Inverness to Fochabers / Spey Bay to Aberdeen / Porthlethan to St.Andrews

Van number 3The plan for this trip was to travel by camper van down to Edinburgh and thus complete our coastal path from Inverness down to Suffolk. We only had a week and driving to and from Scotland took two days so we had to stop at St Andrews, but were able to visit a small part of the Fife coast from Kircaldy to North Queensferry on the last day.

The tourist officeWe arrived at our campsite on Culloden Moor at 8pm after a 10½ hour drive and settled down in the pleasant surroundings to an evening of rain.

The next morning was brighter as we set off for the impressive Kessock Suspension Bridge to find the Tourist Office.


From the Gaelic Brittonic meaning the mouth of the Ness. Inverness-shire is the largest county in Scotland with Ben Nevis, Loch Ness and the Isle of Skye lying within its borders. It also takes in the outer Hebridean Islands and the landscape is pure Highland. Absolutely wonderful!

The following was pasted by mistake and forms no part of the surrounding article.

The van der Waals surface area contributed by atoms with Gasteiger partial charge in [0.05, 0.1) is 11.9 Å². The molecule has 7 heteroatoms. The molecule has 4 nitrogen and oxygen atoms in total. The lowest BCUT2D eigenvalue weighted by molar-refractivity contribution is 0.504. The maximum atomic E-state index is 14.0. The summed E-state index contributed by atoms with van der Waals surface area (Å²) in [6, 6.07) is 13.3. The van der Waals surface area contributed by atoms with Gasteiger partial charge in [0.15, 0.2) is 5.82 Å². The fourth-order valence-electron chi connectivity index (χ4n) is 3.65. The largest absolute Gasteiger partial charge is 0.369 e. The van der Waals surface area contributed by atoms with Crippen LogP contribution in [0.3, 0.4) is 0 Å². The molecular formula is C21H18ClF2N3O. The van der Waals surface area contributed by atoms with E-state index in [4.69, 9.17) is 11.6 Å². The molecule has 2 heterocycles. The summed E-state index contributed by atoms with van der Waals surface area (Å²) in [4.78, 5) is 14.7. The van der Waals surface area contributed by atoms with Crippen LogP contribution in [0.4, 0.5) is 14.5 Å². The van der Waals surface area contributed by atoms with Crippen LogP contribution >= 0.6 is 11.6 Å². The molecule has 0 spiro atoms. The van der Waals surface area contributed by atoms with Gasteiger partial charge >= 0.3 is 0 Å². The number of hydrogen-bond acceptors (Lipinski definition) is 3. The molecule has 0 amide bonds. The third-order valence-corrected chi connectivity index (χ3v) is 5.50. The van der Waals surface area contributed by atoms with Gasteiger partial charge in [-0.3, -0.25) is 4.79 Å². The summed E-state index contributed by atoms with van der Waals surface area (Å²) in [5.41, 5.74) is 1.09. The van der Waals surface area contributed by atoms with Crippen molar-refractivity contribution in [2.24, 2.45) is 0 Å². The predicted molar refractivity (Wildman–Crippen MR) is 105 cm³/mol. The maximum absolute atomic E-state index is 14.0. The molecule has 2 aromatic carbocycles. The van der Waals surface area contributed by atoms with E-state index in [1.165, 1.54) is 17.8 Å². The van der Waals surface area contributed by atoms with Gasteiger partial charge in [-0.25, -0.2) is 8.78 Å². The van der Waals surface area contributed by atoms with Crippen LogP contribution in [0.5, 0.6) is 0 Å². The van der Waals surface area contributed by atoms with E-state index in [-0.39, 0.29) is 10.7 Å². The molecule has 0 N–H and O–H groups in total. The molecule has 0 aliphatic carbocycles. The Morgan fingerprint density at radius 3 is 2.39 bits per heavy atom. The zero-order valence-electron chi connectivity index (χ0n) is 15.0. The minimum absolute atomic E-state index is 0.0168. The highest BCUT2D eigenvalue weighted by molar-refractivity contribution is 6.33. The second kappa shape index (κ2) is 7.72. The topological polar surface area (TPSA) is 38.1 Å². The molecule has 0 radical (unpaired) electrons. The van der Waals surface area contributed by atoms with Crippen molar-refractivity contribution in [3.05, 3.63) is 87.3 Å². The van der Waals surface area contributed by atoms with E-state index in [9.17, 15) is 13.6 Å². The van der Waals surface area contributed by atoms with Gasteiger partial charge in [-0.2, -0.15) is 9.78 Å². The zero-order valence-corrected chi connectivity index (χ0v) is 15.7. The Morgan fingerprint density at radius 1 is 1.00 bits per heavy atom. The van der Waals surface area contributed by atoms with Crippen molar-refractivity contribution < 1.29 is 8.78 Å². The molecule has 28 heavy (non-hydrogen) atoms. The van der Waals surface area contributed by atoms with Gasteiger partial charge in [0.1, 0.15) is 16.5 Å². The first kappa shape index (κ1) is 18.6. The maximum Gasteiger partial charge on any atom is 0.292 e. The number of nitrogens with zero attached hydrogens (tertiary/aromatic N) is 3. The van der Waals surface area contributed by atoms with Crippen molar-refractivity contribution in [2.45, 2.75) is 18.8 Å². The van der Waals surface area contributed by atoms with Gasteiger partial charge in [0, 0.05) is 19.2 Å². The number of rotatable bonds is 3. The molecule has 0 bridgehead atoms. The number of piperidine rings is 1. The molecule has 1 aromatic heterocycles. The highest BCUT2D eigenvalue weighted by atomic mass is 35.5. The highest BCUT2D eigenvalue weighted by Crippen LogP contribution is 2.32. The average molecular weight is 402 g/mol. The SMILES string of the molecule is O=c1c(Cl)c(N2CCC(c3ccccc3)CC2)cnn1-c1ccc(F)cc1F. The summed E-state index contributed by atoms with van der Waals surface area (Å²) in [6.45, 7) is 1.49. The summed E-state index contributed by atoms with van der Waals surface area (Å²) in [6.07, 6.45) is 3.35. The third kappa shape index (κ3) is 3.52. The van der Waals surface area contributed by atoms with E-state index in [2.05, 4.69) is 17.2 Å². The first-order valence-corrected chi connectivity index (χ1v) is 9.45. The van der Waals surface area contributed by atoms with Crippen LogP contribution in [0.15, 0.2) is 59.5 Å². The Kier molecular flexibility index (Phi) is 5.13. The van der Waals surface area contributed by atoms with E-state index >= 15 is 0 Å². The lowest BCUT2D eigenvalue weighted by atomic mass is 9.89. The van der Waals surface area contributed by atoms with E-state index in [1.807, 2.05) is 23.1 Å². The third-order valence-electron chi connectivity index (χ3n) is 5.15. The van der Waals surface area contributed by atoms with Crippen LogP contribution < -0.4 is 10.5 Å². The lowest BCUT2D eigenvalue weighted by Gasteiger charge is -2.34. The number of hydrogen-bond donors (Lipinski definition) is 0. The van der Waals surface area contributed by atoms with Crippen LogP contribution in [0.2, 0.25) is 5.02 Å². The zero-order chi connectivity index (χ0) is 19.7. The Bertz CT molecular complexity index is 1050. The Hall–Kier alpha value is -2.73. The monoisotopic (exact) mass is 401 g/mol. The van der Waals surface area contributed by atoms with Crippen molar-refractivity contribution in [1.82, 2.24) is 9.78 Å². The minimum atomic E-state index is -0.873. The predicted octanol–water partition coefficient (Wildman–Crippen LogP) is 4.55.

This is our fourth visit to Inverness -‘the Gateway to the Highlands’- and we like it a lot.

Although the town centre is much like any other, the river area is charming with promenades on either bank or footbridges over it. The houses flanking the river are rambling remnants of a wealthy Victorian population, now offering accommodation.


It is the unofficial capital of the Highlands, straddling the Caledonian Canal and the River Ness and sitting on a plain fringed by tidal mud flats. It stands at the head of the Great Glen, the giant rift that runs from the Atlantic to the North Sea.

castleInverness is dominated by its impressive 19th century sandstone castle on a hill, which is now a courthouse. The town goes back to the time of St Columba, who converted the local Picts to Christianity in the 6th century and later the town became a successful trading port.

Castle and statue The castle was built in 1141 and the site is associated with both Robert the Bruce, who threw out the English garrison, and Mary, Queen of Scots, who hanged the Governor for refusing her admittance. General Wade later rebuilt it during his suppression of the Highlands. Bonnie Prince Charlie's army blew it up in 1746, shortly before the Battle of Culloden. Now a statue of Flora Macdonald stands in its forecourt.

Town House The town was then ravaged by British troops after the Battle. It didn’t have a lot of luck really.